6. The Nuclear Age

“With the dropping of the atomic bombs on Hiroshima and Nagasaki, the world entered the nuclear age. Nuclear deterrence was a theory held by the nuclear powers which maintains that threatening other countries with powerful nuclear weapons prevents them from attacking. The nuclear powers, including the U.S. and Russia, greatly escalated the nuclear threat by developing missiles, other delivery systems, and a broad spectrum of electronic technology. Even today, in a climate of advancing nuclear disarmament, more than 20,000 nuclear warheads remain. A full-scale nuclear war would still threaten the human race with extinction.”

Here the museum starts to move to its main theme: the eradication of all nuclear weapons from the planet. It asks the simple question: with all the nuclear weapons there are in the world, can we really trust to human nature not to annihilate each other? To answer for myself; I’m not sure I have that much trust in my fellow man.

“From creation to dismantling, a nuclear weapon emits radioactive contamination at every stage. Massive contamination is reported at uranium mines, where the raw material is harvested, at nuclear test sites, where tests are conducted for the development of nuclear weapons, and at manufacturing plants. By nature, nuclear weapons cannot be stored long-term. When a certain amount of time elapses, they must be tested for performance; finally, they must be dismantled. At present, vast numbers of nuclear weapons manufactured during the Cold War are being retired and discarded. Radiation is emitted each time one is dismantled. Simply by possessing nuclear weapons, we continuously pollute the global environment.”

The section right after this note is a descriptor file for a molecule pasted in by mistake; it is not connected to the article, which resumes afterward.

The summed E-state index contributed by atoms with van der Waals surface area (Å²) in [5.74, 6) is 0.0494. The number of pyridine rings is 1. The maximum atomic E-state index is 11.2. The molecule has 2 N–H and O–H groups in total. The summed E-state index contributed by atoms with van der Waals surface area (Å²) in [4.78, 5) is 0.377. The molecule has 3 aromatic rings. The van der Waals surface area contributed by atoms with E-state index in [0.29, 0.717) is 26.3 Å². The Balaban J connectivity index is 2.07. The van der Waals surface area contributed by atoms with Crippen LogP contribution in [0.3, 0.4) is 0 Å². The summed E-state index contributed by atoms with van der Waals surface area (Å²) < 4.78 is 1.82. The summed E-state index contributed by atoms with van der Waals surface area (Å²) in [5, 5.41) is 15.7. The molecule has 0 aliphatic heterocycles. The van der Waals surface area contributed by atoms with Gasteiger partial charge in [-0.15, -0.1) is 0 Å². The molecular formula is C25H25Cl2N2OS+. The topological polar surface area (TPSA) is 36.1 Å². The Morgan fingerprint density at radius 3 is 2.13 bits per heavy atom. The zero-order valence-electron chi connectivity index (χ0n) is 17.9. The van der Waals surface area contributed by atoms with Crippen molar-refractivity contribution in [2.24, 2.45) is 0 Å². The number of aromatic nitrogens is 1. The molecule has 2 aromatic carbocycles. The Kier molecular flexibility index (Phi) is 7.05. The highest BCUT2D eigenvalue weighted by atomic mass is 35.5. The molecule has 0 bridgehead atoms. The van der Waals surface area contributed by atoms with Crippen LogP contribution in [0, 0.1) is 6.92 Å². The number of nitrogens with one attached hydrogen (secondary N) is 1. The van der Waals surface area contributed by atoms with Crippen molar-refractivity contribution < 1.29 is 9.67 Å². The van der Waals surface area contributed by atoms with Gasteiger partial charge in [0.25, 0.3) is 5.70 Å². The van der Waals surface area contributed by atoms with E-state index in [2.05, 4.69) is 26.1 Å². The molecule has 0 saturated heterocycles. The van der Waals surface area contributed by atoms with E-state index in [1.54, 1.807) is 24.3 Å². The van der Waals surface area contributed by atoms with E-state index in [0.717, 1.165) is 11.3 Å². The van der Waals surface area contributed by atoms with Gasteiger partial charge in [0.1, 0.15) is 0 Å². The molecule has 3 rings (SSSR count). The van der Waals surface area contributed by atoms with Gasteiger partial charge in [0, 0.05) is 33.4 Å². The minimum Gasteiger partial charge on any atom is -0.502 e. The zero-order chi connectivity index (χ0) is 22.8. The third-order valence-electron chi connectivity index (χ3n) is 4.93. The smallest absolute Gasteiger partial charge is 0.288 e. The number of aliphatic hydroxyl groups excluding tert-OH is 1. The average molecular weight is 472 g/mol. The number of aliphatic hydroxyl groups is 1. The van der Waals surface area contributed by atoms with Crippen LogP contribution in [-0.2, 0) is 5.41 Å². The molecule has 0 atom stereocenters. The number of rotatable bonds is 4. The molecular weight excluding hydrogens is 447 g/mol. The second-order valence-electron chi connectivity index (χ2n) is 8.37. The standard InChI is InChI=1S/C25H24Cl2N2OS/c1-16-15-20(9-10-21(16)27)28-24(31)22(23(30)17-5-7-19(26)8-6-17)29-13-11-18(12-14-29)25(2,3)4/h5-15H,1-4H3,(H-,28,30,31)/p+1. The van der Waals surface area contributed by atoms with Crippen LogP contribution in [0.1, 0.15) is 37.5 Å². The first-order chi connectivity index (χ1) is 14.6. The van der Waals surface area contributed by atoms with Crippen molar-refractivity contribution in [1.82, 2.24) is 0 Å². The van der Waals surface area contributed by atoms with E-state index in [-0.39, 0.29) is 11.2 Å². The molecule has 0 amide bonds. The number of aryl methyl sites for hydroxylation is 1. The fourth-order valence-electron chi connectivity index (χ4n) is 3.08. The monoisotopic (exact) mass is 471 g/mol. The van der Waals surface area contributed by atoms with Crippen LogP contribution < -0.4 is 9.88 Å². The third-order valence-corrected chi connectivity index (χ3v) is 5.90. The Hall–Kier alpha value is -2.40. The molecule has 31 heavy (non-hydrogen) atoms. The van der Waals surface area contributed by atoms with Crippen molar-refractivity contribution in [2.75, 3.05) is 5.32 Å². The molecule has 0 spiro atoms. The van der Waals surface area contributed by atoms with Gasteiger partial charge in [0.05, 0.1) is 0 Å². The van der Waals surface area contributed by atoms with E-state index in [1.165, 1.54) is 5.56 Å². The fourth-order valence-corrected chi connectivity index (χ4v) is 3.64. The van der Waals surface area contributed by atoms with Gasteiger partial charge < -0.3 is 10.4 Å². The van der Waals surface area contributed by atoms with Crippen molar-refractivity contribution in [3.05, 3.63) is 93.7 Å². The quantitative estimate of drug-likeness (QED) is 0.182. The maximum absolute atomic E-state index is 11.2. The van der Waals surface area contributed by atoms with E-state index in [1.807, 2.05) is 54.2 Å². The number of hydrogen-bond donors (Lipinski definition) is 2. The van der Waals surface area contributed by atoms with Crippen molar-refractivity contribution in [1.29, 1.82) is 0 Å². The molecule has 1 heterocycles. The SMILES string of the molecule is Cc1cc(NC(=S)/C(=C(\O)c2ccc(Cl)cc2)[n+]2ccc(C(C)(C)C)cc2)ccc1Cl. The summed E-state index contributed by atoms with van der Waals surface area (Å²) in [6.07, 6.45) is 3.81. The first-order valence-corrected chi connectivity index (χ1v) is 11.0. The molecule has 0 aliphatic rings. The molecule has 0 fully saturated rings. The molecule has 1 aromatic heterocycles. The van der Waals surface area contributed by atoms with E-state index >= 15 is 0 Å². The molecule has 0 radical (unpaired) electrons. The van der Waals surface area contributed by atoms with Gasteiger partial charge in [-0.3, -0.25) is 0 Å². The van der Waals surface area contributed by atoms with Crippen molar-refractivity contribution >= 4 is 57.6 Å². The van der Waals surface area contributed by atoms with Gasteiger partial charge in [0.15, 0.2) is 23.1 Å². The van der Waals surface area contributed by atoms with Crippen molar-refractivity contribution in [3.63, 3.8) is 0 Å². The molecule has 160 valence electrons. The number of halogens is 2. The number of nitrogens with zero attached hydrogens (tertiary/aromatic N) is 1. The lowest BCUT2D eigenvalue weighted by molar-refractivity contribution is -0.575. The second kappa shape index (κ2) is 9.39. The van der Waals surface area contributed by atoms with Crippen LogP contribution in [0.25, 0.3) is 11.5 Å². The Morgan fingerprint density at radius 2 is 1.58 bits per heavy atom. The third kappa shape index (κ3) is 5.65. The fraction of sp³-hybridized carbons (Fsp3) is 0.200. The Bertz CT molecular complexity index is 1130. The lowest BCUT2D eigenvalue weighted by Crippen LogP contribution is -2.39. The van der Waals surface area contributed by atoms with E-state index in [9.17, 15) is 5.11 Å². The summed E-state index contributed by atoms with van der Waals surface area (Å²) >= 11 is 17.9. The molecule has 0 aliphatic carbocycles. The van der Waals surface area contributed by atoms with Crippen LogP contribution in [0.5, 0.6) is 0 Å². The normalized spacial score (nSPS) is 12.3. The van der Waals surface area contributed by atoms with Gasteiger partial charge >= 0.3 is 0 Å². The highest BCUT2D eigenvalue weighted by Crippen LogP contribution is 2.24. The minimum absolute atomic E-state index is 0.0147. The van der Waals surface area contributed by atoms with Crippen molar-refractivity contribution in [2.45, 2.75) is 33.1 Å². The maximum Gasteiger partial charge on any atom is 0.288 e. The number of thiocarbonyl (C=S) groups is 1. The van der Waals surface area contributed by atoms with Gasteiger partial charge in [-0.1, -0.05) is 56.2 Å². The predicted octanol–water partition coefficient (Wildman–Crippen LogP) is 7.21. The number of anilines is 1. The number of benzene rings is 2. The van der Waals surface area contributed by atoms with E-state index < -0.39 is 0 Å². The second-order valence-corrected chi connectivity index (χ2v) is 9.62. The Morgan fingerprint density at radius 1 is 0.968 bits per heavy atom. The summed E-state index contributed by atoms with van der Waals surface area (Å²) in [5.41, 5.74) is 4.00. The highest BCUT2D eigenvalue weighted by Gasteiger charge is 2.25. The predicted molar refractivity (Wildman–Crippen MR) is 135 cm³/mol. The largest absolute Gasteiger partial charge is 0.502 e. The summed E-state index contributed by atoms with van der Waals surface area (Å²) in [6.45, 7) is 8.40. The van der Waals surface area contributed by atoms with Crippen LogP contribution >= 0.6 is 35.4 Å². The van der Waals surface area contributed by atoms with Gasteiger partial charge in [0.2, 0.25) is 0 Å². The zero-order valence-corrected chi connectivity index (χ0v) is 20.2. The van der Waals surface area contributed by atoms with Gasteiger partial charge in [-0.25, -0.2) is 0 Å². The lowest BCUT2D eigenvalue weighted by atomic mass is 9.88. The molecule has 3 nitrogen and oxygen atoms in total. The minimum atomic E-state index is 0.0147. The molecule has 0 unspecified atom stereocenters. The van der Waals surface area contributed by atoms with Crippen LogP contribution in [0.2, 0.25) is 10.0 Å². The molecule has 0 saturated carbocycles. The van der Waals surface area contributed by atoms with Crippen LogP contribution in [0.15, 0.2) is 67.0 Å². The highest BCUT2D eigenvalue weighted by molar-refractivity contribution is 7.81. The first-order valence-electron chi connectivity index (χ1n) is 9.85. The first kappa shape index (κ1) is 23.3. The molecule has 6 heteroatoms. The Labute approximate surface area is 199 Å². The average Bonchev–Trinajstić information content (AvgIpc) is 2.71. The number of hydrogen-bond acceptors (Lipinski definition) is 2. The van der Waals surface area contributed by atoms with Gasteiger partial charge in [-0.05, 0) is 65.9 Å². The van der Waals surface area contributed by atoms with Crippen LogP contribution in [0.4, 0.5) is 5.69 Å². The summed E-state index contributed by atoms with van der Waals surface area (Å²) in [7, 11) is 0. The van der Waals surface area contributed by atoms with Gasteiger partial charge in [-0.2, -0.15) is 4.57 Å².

There is a lot of emphasis placed on nuclear testing in this section; there is a wall covered with the letters written by the Mayor of Hiroshima to the heads of state of various countries that have undertaken nuclear tests since the bombing of Hiroshima. I found this wall fascinating, as the countries represented as well as the dates of the tests paint a very interesting picture of the nuclear world. The giant globe showing every country that is known to possess nuclear weapons, and the number they have, is also intriguing.

When North Korea tested a nuclear device on 10th October 2006, the following appeared in the article in the Asahi Shimbun:

“Hiroshima Peace Memorial Museum director Koichiro Maeda says, ‘We are concerned that more nations will start to believe their national security can be strengthened by possessing nuclear weapons. It is extremely foolish.’ The museum is now considering making room for North Korea in the reference library exhibit, which displays information about nations possessing nuclear weapons. About 300 survivors of the Hiroshima nuclear bombing gathered in the park near the museum condemning the possession and testing of all nuclear weapons by all nations.”

This proves that the museum continues to act when countries insist on continuing their nuclear posturing, like peacocks strutting around trying to attract a mate.


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